How The Internet Changed The Music Industry
The rise of the Internet has revolutionized the way people share and consume content.
There was a time when listening to music meant going out to buy your favourite musicians latest album or record and playing it on repeat for months. All though this experience is not forgotten, it’s significantly less popular in the digital age. Music can now be purchased or streamed with a couple of clicks on any tablet, computer and smartphone. There are many services today that offer customers a vast library of songs and artists to choose from, but which of these services will determine the future of music consumption? Let’s take a look at how the Internet changed the music business forever.
1999 - Napster
In 1999 a program called Napster made its way onto the web. This software allowed people to do something that was previously unheard of, share and download any song for free. Users could share their MP3’s with anyone, creating a network where at its peak, 80 million people were illegally downloading and distributing copyrighted music. Napster was incredibly popular, but it did not last long. The music industry stood to lose millions, even billions of dollars if this continued. In 2001, Napster was sued and eventually shut down and bought out by the Private Media Group. Today, Napster is owned by online music retailer Rhapsody, and operates as a paid service. Napster paved the way for other companies to get in on digitally distributing music around the world.
2001 - iTunes
It was in 2001 that Apple Inc. launched iTunes as a media and music manager for the iPod. The iPod quickly became the best selling portable music player available, with the ability to store over 1000 songs in consumer’s pockets. In April of 2003 Apple updated iTunes by adding the iTunes Music Store, a marketplace where people could buy albums and songs from their favourite artists and put them onto their iPod’s. iTunes is a fast and easy way to find music, and individual songs only cost $0.99 in the US. The iTunes Music Store was one step closer to reimagining how the world purchased and discovered music. Thanks to the iPod and the iTunes Store, Apple had a stronghold on the digital music service. iTunes was and still is a success, generating a lot of revenue for Apple, who are making 30% profit off each purchased song. Like with any lucrative business, it wasn't long before competitors started looking for new ways to get consumers away from iTunes and onto their own platforms.
2006 - Spotify
In 2006 a Swedish startup company named Spotify started developing what would soon be one of the biggest music streaming services ever. On October 7th 2008 Spotify was publicly released in parts of Europe, with free accounts available by invitation only and paid accounts available to everyone. The service works as a music library, but instead of purchasing songs users stream the music, never actually owning it. Spotify was not a huge success at launch, it was plagued by security flaws and stuck in negotiations with record companies, but that would not stop it from reaching its current status. In 2011 Spotify was released in the US, and in 2014 in Canada, after years of deliberation with 4 major record labels. The service offers 2 types of paid monthly subscriptions, Unlimited and Premium. Unlimited costs $4.99 and allows users to listen to music without any time restraints, anywhere in the world and without advertisements. Premium costs $9.99 and on top of all Unlimited’s services, customers can save their music for offline play and sync it across their devices. Higher quality audio is also part of Premium’s pitch. As of March 2014, Spotify has reached 40 million users worldwide, with 10 million being paid subscribers.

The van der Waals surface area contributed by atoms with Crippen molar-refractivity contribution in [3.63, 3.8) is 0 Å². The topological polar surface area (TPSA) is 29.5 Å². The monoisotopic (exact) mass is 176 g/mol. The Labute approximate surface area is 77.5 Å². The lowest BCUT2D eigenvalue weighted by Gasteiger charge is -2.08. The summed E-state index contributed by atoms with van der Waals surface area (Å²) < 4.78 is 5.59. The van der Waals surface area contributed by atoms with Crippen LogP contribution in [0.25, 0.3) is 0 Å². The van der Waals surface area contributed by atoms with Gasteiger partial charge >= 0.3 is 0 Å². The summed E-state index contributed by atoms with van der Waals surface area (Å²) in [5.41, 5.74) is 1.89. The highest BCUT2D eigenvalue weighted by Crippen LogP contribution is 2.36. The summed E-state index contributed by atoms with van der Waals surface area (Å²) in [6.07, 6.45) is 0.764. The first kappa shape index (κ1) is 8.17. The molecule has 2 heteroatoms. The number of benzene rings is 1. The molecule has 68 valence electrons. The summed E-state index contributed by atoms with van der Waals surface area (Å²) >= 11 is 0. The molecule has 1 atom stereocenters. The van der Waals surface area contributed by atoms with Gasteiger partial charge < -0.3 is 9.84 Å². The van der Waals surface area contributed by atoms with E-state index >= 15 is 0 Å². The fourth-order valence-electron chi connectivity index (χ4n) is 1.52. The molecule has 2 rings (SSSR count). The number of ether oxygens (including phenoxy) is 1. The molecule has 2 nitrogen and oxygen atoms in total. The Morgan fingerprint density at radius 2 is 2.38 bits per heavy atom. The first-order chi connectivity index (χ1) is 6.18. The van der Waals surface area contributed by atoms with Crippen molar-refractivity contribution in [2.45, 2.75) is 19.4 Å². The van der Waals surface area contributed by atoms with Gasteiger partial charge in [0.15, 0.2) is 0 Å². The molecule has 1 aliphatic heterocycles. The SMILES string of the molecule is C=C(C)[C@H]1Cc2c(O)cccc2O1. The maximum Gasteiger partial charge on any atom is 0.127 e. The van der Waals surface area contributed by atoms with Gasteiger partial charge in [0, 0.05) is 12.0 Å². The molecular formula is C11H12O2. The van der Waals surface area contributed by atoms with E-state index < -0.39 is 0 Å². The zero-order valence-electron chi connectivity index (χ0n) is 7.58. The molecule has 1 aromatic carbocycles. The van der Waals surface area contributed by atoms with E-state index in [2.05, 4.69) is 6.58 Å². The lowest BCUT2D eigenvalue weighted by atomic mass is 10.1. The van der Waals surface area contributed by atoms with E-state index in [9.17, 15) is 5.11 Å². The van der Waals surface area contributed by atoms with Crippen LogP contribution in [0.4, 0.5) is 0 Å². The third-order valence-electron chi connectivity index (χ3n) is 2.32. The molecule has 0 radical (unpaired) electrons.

2014 & Onward
Among Spotify are a plethora of similar streaming services such as Songza, SoundCloud, Pandora, Rdio, Rhapsody and iTunes Radio. Streaming as opposed to buying seems to be what the majority of users find convenient and are looking for. What makes Spotify so great is that consumers don't need a paid subscription to browse through the millions of songs and artists. Spotify's mobile and desktop applications look amazing, they are organized neatly and allow synchronization across all devices. It's a social network for music, users can share and create playlists, follow artists and organize their music library. It’s these features that set Spotify apart from the competition and make it such a joy to use. Although I am still an advocate of going out to buy your favorite albums and support the artist, I think Spotify and streaming services are a great way to discover new music and share it with the world.